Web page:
using values within the HitQueue.

It so happens that one of the RangeScorer children of the ANDScorer is also
accessing the 'date' field's sort cache, but that's to find matches -- a
separate concern from ordering.

> > For floats, we should compare values directly, as Mike pointed out in his
> > reply.  I asserted that we should use ords for integer types in my initial
> > post, but that's not the right way to do things.
> This seems right, and I wonder further if you could simplify the logic
> in your SortCollector by casting the all the Ords to Ints and then
> using a single comparison function.  Store them as packed as you wish,
> but upgrade them to full width before doing the comparison.
> Ideally, this would be transparent to the SortCollector and completely
> internal to the SortCache.   

Well, I'm trying to avoid extra method calls within SortCollector.  The idea
is to cache the results of your potentially sluggish comparison op at index

We still need to call the potentially sluggish comparison op within the
HitQueue, but that scales with the number of hits requested rather than the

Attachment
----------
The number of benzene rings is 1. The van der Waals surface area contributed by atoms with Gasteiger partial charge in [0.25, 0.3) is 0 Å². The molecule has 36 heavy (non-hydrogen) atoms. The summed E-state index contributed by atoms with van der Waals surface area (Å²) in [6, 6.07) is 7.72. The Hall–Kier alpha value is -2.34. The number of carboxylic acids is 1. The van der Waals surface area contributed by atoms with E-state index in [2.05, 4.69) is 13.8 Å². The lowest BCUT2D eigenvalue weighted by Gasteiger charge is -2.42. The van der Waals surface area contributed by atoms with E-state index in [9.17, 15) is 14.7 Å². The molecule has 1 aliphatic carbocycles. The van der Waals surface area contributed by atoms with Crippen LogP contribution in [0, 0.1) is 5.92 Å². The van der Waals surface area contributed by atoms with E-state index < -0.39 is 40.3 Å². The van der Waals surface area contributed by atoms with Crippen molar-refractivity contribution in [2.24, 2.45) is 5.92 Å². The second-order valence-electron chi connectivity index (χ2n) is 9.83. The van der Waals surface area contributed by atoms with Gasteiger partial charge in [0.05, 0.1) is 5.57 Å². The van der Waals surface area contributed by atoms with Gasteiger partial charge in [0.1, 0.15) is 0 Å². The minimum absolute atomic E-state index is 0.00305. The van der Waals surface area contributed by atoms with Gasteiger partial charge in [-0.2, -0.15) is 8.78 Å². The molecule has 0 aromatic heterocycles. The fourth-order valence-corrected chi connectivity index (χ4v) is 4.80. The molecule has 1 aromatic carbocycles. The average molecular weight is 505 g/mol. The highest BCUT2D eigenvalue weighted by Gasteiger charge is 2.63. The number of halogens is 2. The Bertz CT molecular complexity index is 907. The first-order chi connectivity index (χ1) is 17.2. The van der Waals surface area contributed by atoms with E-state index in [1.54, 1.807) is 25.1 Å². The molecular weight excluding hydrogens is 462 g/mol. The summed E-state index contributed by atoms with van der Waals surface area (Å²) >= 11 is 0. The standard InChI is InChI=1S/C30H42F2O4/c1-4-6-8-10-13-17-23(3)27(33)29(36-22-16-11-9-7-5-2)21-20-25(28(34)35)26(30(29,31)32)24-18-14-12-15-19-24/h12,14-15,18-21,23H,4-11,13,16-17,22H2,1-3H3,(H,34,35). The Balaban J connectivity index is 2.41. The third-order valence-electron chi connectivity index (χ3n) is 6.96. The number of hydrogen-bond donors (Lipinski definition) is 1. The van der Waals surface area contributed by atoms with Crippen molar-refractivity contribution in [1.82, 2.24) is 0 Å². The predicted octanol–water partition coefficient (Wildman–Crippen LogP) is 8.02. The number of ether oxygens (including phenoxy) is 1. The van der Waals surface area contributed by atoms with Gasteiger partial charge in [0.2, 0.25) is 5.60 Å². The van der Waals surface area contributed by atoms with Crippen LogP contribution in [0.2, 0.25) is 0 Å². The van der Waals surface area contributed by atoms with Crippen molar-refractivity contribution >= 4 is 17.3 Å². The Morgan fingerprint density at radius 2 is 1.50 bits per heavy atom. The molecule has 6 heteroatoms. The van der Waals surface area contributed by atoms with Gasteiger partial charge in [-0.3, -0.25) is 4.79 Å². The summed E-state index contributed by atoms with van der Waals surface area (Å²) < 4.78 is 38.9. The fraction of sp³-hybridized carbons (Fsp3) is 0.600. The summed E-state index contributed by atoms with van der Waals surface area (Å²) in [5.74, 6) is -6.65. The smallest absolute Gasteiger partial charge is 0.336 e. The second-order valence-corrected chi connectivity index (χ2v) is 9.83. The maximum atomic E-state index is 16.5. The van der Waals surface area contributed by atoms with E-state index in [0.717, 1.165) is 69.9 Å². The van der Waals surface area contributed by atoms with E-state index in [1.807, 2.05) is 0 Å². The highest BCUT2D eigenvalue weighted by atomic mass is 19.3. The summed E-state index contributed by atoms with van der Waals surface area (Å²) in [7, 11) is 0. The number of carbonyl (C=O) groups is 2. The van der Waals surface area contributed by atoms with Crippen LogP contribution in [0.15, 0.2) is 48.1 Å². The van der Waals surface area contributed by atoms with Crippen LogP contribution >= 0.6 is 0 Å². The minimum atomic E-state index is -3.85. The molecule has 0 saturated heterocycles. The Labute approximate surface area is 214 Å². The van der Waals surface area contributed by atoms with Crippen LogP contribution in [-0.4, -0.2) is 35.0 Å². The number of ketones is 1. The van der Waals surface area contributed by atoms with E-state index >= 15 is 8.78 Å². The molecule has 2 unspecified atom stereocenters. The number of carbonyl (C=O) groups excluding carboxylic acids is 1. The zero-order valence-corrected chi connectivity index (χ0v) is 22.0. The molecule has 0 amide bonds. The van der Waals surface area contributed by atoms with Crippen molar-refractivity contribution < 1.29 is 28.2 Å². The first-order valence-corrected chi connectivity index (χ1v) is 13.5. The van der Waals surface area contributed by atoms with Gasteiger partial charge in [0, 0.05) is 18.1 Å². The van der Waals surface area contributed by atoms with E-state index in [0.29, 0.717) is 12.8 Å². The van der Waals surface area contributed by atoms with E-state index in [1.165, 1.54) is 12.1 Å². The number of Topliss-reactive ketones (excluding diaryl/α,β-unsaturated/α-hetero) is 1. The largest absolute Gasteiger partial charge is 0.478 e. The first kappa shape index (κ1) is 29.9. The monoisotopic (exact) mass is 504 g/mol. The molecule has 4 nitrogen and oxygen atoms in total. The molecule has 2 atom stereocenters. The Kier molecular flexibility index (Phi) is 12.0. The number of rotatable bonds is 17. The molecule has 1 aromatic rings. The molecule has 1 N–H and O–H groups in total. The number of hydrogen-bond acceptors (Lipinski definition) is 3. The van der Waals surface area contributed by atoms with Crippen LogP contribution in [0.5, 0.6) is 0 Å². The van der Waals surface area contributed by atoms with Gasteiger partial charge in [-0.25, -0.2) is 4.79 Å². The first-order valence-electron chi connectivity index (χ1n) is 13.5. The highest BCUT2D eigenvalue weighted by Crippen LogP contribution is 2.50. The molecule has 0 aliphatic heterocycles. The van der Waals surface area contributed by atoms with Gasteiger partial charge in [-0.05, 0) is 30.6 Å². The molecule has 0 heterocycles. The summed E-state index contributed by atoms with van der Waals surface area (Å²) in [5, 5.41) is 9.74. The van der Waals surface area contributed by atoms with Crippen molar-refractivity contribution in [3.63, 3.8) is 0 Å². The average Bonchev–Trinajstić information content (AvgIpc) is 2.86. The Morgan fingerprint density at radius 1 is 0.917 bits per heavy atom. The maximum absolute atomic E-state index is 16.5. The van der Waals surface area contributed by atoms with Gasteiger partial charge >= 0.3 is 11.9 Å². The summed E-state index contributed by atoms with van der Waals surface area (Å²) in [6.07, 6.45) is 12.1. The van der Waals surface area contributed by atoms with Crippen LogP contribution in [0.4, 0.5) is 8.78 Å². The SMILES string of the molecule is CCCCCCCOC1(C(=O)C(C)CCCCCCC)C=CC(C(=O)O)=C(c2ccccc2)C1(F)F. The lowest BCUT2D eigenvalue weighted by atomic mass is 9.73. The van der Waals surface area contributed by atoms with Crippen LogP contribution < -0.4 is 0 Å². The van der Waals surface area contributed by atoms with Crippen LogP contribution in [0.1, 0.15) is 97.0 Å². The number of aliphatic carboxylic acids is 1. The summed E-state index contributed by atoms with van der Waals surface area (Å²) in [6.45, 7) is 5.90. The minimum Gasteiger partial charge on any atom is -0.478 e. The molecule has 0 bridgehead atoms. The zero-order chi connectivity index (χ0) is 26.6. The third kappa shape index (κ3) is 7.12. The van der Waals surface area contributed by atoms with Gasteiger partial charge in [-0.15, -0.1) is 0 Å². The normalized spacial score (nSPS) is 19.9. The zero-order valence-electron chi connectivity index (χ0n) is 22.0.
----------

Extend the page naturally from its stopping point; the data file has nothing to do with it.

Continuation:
size of the index, and should be manageable.

> It might even be efficient to cast
> everything to a Float or Double and get rid of the entire switch()
> statement.

I don't see how this would be possible based on the current implementation.
But now there's something to look at, and you might say something different
after having looked at it.  Or not.  :)

> I'm not sure of the exact way to implement this, but I think this idea
> has potential.  Store the ordinals as compactly as you can, but then
> cast them in any order preserving manner so that sorting is equivalent
> to scoring.

I think I've got retrieving and comparing the ords pretty much maxed out
speed-wise, as far as what I'd been planning to do.  Hopefully I'm wrong about
that, though.  :)

> So the SortCache is an optimization internal to a Scorer used to winnow the
> results down to a manageable subset, and we still might need to use more
> expensive means to reconcile multiple result sets?

Pretty much.  The sort cache belongs to the SortReader though, not the Scorer.

The Scorer spits out doc ids.  When sorting by one or more fields, SortCaches
are used to determine the sort order of that doc id within the segment, and
then to retrieve values so that the doc id can be compared with others outside
of its segment.

> I'm still worried about how to go about combining these result sets,
> though, particularly if when doing things like asking for results deep
> within the ordered list (ie, results 1000-1100).  But maybe this can
> just be solved with additional constraints in the query?

Well, that would require pouring N result sets with up to 1100 hits each into
a single 1100-element final HitQueue.  A lot of MatchDoc objects would be
created, and a lot of real-value comparisons would take place.  Oh well,
whatcha gonna do?

Marvin Humphrey